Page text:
The last time I read “To Kill a Mockingbird,” most of my time was spent in a high school classroom waiting for the weekend. I remember liking the book just fine, with its old-fashioned feel, but it maybe didn’t lodge as firmly in my distracted heart as my impassioned literature teacher would’ve liked.

Something about this summer, though, with its long, humid evenings and its woods full of screaming cicadas, has caused my dusty little copy of Harper Lee’s masterpiece to set up an insistent “read me” buzz from my bookshelf. And when a book begs to be read, my friends, I heed its serious call.

Some books just aren’t right for a person’s season. However beloved, some novels will not hit home and might be abandoned until later, when they can be appreciated in their fullness. I think “To Kill a Mockingbird” was just such a book for me in high school. But in my adulthood — oh, my. This was the book’s season for me.

The story itself, as you probably know, is nearly perfect in its intimate examination of justice and civil rights. Compelling, gripping, meaningful, etc. What struck me in this rereading, though, were the takeaways from a parenting standpoint.

For one thing, much of the story’s action takes place in deep Southern summertimes, and I couldn’t help noticing that Jem and Scout’s summer experiences are both iconic and memorably dull. Many of the kids’ lazy long days led to pea-brained schemes and whopperish tall tales. My own kids’ air-conditioned summers are like resort vacations by comparison.

As a literary father, though, Atticus Finch is as good as it gets, and most of the parenting realizations I came to while reading were thanks to his interactions with his kids. Child-rearing lessons are definitely not something I would’ve noticed in my teenaged reading, but as a parent, here are three ways “To Kill a Mockingbird” speaks to me, with especial thanks to Atticus himself.


“When a child asks you something, answer him, for goodness’ sake. But don’t make a production of it. Children are children, but they can spot an evasion quicker than adults, and evasion simply muddles ’em.”

As Atticus explains to his brother his formula for answering questions, we get a glimpse into what seems to be his entire parenting philosophy: that children are worthy of honesty as a means of both offering guidance and showing respect. And not just children — all people, of all backgrounds and all understandings, deserve to hear honest words. By speaking honestly, parents begin to instill in their children a sense of dignity and trust.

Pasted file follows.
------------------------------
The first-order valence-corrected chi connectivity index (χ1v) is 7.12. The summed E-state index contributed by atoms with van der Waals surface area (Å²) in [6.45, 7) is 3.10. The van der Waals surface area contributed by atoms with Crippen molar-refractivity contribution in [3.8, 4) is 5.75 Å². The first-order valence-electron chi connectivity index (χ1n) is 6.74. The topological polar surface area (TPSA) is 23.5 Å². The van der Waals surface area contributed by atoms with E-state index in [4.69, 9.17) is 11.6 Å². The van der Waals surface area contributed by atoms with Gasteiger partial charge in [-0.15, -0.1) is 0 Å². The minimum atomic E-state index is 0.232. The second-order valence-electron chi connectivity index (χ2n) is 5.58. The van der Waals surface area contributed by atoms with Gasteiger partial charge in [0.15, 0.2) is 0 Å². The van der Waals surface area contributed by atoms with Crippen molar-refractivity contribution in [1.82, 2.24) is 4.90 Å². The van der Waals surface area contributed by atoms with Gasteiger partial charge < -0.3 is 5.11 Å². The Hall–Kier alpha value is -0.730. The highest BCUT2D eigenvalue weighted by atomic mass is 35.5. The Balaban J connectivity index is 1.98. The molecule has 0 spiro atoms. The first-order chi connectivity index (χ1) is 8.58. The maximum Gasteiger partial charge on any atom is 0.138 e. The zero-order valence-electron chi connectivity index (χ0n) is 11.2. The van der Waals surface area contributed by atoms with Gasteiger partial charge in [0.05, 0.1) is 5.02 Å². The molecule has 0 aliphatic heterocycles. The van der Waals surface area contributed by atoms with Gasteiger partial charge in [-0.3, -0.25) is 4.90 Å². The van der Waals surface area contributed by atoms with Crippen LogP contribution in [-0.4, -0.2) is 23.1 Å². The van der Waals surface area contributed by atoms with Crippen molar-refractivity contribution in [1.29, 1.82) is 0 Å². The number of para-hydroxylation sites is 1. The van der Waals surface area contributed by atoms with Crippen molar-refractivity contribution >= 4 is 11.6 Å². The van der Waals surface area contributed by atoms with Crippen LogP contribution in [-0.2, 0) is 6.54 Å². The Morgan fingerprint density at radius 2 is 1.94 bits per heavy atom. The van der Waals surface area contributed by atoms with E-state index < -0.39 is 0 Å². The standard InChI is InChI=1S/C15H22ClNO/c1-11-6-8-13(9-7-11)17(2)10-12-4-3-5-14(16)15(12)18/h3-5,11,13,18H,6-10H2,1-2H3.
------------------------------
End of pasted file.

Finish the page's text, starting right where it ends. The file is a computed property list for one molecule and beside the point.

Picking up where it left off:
He holds fast to honest answers, proving his kids — and ours — are smarter than assumed and more resilient too.


“It’s not time to worry yet,” seems to be one of Atticus’ favorite phrases. He says it so often that even Jem employs it when he’s feeling mature and responsible for helping calm his little sister’s anxiety. It’s used so many times throughout the book that I began to wonder when, exactly, the time to worry would arrive.

Young Scout sees her father as reliably steady, having an “infinite capacity for calming turbulent seas” both in the courtroom and in the living room. The vision of Atticus calmly folding his newspaper when confronted by an angry mob is reassuring, terrifying and awe-inspiring to her. But it’s his ability to remain calm and not react with either anger or punishment when handling his children’s growing pains that gets my standing ovation.

Instead of barking for clarity, he says, “Again, please,” when he’s stymied by one of Scout’s rambling outbursts. Instead of losing his temper when Jem spitefully ruins a neighbor’s flowers, Atticus carefully listens to his son’s thoughts, then calmly enforces reparations. His children grow to respect his steady patience as one more proof that they’re worth something important: care and guidance but never resentment.

We put off so much in life. Maybe we should take Atticus’ advice and procrastinate the time for worrying, which never did arrive during Scout’s dutiful retelling of one summer’s turbulence. It was often time for thinking, learning, making amends or offering understanding, but it never became time to worry.


“She minds me as well as she can,” Atticus told his brother once about Scout. “Doesn’t come up to scratch half the time, but I know she tries. That’s what makes the difference.”

Atticus’ children aren’t exactly treated as mature adults — there are still boundaries and repercussions — but they’re not treated as some adults think is necessary, with overlorded authority and belittlement. He never talks down to them, but he accepts the reality and constraints of their childhood abilities. He accepts them in all their imperfect glory (just as we all wish to be accepted) and what he gets in return is a great relationship with small people who are truly interesting and intelligent.

What’s more, Atticus appears to strive to live his life so that his children won’t be ashamed of him instead of ever worrying about being ashamed of his children. For proof, look to his speech near the book’s end, when he won’t allow the sheriff to float a cover-up story:

“If this thing’s hushed up it’ll be a simple denial to Jem of the way I’ve tried to raise him. Sometimes I think I’m a total failure as a parent, but I’m all they’ve got. Before Jem looks at anyone else he looks at me, and I’ve tried to live so I can look squarely back at him ... If I connived at something like this, frankly I couldn’t meet his eye, and the day I can’t do that I’ll know I’ve lost him.”

Atticus also works to extend this acceptance to everyone he meets, as proven by his iconic quote, “You never really understand a person until you consider things from his point of view — until you climb into his skin and walk around in it.”

Sarah Coyne is a parenting columnist for the Globe. Her email address is

Sarah Coyne is a family and parenting columnist for The Joplin Globe. She can be reached at